“Jeremiah said

To King Zedekiah.

‘If I tell you,

You will put me

To death.

Will you not?

If I give you advice,

You will not listen to me!’

Then King Zedekiah

Swore an oath

In secret

To Jeremiah.

‘As Yahweh lives!

He gave us our lives!

I will not put you

To death.

I will not hand you over

To these men

Who seek your life.’”

Jeremiah was cautious with King Zedekiah. He was afraid that he would be put to death. So Jeremiah told the king that if he told him anything, the king would kill him anyway. If he gave him any advice, the king was not going to listen to him, no matter what. However, the king tried to reassure Jeremiah. He swore to the living God Yahweh that he was not going to kill him or turn him over to those who wanted to kill him.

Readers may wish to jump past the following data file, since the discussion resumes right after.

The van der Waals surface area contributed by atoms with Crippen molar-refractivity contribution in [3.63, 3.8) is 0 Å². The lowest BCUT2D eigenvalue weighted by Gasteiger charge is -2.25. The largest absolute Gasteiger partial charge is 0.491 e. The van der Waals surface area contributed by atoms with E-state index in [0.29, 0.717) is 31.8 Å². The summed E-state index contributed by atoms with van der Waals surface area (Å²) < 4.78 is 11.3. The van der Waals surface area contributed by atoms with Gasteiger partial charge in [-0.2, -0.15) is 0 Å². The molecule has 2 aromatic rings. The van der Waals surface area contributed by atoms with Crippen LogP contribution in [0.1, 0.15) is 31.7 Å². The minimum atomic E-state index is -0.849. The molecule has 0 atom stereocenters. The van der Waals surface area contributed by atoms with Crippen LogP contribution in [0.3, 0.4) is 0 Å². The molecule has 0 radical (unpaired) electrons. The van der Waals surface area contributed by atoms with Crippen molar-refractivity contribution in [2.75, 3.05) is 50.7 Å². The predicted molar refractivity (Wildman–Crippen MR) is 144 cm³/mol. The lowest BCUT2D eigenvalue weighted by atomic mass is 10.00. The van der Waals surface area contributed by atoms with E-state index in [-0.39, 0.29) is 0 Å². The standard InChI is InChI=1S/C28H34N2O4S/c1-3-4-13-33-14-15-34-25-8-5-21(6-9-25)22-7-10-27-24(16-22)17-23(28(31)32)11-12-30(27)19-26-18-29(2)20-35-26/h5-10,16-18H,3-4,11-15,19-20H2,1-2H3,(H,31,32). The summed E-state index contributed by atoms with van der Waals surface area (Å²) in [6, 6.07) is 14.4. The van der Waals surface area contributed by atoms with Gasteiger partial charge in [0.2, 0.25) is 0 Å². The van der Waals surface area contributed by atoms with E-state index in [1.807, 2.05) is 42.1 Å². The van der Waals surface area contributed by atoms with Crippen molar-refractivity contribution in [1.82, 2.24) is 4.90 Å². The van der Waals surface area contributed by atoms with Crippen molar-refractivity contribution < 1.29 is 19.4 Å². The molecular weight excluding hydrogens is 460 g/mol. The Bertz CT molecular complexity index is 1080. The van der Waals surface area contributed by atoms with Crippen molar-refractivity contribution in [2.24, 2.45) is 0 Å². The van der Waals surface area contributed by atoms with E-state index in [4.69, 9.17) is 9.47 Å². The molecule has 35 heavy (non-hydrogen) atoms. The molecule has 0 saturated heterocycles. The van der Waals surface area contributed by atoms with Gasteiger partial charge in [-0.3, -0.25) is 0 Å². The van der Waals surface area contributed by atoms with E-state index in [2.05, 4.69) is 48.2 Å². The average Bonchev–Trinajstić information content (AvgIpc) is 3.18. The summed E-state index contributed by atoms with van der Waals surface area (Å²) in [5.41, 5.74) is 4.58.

Yahweh predicts the invader from the north (Isa 41:25-41:29)

“I stirred up one from the north.

He has come.

From the rising of the sun,

He was summoned by name.

He shall trample on rulers

Like on mortar,

Like the potter treads clay.

Who declared it from the beginning?

We might know before time.

We might say.

‘He is right!’

There was none

Who declared it.

None who proclaimed it.

None who heard your words.

I first have declared it to Zion.

I give to Jerusalem

A herald of good tidings.

But when I look

There is no one.

Among these,

There is no counselor.

When I ask,

Who gives an answer?

No!

They are all a delusion.

Their works are nothing.

Their images are empty wind.”